Sunday Scribblings: Solace

I wrote this in 2006, after my dad was hurt in a car accident. I hope it gives you, dear reader, the extent of my love of the outdoors. My place of solace.

I'm lousy at hypotheticals.
You know, having to ponder questions like "What would you do if you had a million dollars?"
I'm unlikely to ever have a cool million and thus cannot fathom what it would be like to be flush with so much disposable income. Hypothetical situations have just too many variables.
Real-life situations are, I don't know, tangible. You are forced to deal with things, whether you like it or not.
We had just pulled into Etna, when my buddy's cell phone came to life. It was my ex-wife, frantic that I get in touch with First Sister, who lives in Iowa.
My 77-year-old father had been in a serious accident.
He'd been run over by a car.
Notice I didn't say hit by a car. From what dad's been able to tell us - he's doing great, is in good spirits and took his first spin around his bed in a walker on Wednesday - he was out grocery shopping, and as he walked back to his car, he was allegedly struck by an older gentleman who was pulling into the open parking space dad was occupying.
Dad said the man then backed the car over him, pinning him to the asphalt.
"They admitted him in critical condition," First Sister said over the static on the cell. "From what I can tell, that's just a precaution because of his age. They also put a breathing tube in, to help him breathe. They think he may have a punctured lung, a broken ankle and a broken wrist (he later had to have his foot amputated).
I was a few hours away from entering the Russian Wilderness Area for an annual backpacking trip with the boys. Out of contact. In the middle of nowhere.
So, what did I do?
I strapped my pack to my back, and walked into the woods.
After careful consideration - and another telephone call with First Sister - I sought relief in granite, pine and trout.
Dad had a broken ankle, a bruised lung and was basically one big, human contusion (a bruise in the form of a tire track has appeared on his backside). But he was alive - and continues to show remarkable recovery skills.
"There's really nothing you can do here," she said. "Go have a good time, and try not to worry."
So, how do you find joy in a situation that's fraught with sorrow? The outdoors , for me, is that perfect outlet. Not a place of escape, but one of renewal. It was in a conversation with a buddy, while fishing, that gave clarity to the moment.
"Not everyone can fathom this, just being out here," he said. "I'm so happy that you understand it."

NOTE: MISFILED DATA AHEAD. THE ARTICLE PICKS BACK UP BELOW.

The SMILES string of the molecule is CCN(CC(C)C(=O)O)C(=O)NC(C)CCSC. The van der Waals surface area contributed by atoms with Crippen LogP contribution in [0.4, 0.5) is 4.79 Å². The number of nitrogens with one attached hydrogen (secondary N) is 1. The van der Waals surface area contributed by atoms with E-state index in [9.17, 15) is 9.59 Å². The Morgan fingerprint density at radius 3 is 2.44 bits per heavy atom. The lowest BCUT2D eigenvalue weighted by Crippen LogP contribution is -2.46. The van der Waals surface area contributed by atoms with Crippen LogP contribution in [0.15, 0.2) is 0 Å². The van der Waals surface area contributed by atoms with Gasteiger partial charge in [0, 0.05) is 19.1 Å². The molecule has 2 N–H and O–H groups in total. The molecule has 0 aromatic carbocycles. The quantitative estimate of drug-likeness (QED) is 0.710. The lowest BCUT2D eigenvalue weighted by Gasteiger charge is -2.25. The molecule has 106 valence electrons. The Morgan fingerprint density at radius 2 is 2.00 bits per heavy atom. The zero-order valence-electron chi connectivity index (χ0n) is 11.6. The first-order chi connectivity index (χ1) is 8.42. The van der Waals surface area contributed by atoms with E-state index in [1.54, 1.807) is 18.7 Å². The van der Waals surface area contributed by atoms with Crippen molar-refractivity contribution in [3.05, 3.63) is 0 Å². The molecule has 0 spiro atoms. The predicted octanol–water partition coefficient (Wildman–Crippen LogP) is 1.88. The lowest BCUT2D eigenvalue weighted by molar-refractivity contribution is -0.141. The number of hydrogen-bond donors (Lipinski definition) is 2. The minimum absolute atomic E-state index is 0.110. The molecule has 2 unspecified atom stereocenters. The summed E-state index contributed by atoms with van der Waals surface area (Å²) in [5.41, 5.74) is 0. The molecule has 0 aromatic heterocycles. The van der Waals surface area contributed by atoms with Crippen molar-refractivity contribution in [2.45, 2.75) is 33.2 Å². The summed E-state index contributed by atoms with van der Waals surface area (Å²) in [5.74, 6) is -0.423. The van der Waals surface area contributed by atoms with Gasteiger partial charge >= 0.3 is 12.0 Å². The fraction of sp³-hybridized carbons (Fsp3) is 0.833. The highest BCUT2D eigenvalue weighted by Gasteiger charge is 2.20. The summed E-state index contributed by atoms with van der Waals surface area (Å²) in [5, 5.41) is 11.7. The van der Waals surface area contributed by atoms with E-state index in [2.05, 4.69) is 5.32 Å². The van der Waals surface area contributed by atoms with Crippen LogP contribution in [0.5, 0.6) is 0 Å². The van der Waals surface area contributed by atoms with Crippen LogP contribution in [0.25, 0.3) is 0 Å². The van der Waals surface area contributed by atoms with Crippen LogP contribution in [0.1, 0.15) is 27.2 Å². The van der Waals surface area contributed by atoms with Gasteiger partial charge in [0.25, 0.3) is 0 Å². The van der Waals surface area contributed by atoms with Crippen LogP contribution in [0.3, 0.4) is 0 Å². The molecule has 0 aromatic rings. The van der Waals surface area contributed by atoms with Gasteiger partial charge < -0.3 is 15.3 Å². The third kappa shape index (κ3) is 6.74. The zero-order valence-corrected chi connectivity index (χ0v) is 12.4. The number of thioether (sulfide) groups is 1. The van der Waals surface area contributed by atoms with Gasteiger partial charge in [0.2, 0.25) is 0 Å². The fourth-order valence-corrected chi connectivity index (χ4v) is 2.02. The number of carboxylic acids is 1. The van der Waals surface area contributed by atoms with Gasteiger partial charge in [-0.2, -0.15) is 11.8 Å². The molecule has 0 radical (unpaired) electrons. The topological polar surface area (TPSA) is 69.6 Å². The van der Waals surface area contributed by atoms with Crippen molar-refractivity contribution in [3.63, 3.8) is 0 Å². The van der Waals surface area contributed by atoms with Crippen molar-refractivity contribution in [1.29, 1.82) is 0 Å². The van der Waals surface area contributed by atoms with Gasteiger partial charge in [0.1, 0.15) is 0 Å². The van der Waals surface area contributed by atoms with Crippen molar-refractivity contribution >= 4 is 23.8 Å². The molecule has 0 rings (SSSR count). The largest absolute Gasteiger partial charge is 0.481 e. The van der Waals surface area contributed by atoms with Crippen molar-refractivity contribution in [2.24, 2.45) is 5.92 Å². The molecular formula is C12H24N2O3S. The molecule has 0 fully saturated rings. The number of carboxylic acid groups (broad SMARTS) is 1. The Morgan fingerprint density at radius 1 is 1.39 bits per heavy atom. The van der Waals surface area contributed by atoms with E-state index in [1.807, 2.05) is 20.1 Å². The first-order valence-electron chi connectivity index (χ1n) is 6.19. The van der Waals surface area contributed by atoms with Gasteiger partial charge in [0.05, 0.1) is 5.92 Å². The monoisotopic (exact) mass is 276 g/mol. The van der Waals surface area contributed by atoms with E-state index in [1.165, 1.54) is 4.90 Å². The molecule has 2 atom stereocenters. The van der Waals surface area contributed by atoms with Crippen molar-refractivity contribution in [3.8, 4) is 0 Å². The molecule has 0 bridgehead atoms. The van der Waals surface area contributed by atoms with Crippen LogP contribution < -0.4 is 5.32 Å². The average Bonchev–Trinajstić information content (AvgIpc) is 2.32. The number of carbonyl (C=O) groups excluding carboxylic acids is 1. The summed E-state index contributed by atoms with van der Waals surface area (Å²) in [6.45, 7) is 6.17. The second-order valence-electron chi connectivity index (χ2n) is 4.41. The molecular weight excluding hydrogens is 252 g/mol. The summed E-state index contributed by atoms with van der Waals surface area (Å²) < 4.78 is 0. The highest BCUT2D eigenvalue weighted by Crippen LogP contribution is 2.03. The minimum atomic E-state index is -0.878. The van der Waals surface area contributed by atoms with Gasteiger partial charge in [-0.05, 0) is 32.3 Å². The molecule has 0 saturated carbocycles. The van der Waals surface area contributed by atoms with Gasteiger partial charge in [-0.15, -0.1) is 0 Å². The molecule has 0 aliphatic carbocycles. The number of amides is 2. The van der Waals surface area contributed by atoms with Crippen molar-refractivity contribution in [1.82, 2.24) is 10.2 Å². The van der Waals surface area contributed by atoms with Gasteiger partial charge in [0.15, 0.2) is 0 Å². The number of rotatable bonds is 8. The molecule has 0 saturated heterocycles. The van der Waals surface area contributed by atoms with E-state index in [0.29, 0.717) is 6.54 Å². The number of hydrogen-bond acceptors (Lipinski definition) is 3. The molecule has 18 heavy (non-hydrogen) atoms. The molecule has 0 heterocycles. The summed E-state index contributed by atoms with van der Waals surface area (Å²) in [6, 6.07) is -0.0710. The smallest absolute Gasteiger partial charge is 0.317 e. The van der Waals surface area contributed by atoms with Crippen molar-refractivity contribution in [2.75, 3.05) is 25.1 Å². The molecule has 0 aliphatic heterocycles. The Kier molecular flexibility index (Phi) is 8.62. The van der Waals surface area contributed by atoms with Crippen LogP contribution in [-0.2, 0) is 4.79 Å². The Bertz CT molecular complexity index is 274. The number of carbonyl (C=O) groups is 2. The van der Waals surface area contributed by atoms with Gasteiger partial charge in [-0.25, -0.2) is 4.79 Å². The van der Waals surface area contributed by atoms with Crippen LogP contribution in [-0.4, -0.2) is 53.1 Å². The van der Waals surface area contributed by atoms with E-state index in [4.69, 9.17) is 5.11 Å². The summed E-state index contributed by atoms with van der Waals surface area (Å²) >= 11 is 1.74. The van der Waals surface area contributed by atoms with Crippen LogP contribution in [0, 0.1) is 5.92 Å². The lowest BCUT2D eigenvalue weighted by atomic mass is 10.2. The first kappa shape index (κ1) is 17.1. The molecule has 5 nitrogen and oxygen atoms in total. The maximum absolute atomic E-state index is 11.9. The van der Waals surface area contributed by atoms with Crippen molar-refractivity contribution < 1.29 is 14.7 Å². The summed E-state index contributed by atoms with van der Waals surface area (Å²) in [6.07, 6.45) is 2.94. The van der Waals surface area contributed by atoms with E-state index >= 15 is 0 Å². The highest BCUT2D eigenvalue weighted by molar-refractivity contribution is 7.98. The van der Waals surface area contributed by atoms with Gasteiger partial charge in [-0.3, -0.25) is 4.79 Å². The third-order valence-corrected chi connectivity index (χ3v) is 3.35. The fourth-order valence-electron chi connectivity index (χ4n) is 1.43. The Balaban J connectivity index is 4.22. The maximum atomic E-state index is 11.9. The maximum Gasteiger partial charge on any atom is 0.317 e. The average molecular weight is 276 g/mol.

When I got home, I gave my dad a call.
"I'm doing OK, considering," he said, recounting the accident for me. "I kept telling them, 'Get this goddamn car off me, it's heavy.' That damn car was on me for five minutes."
"What kind of car was it?" I asked.
"How the hell should I know?" he said. "It was on top of me."
Good point. Stupid question. And dad, thankfully, remains feisty as ever.
The car was a 2001 Buick Century, according to the police report. The 2001 Century weighs 3,371 pounds, I looked it up. It also has a ground clearance of 5.7 inches - roughly the length of a Bic ballpoint pen.
Dad is a considerably thicker man than that. It is by the grace of God that he's still here. But he is a man of considerable, unshakable faith (and one tough hombre).
And real life does what the hypothetical just cannot do - point out the obvious richness and color of our daily lives. What it means to be human, to care, to create. To love.
Soon, it'll be my pleasure to fly home to Nebraska and do what I can for the man who taught me how to fish, how to embrace the natural world and to never let it go. He's also the one who has steadfastly reminded me that life isn't fair - and was good enough to smack me in the head hard enough 12 years ago to get back into journalism. A move that led to Redding, and now to the plains of South Dakota (in a move that has brought me closer to my entire family).
Real life is gritty. It isn't fair. But it is an amazingly interesting journey. And being outdoors, this is what gives my life clarity.


Granny Smith said...

This is vivid and moving! Thr redwoods, huckleberries and ferny banks of northern California have been a comfort to me many times. I hope your father made a full recovery.

One of children, now a senior citizen, has told Otto and me that one of the best lessons we taught him was that "life isn't fair." Your father indeed sounds like "one tough hombre."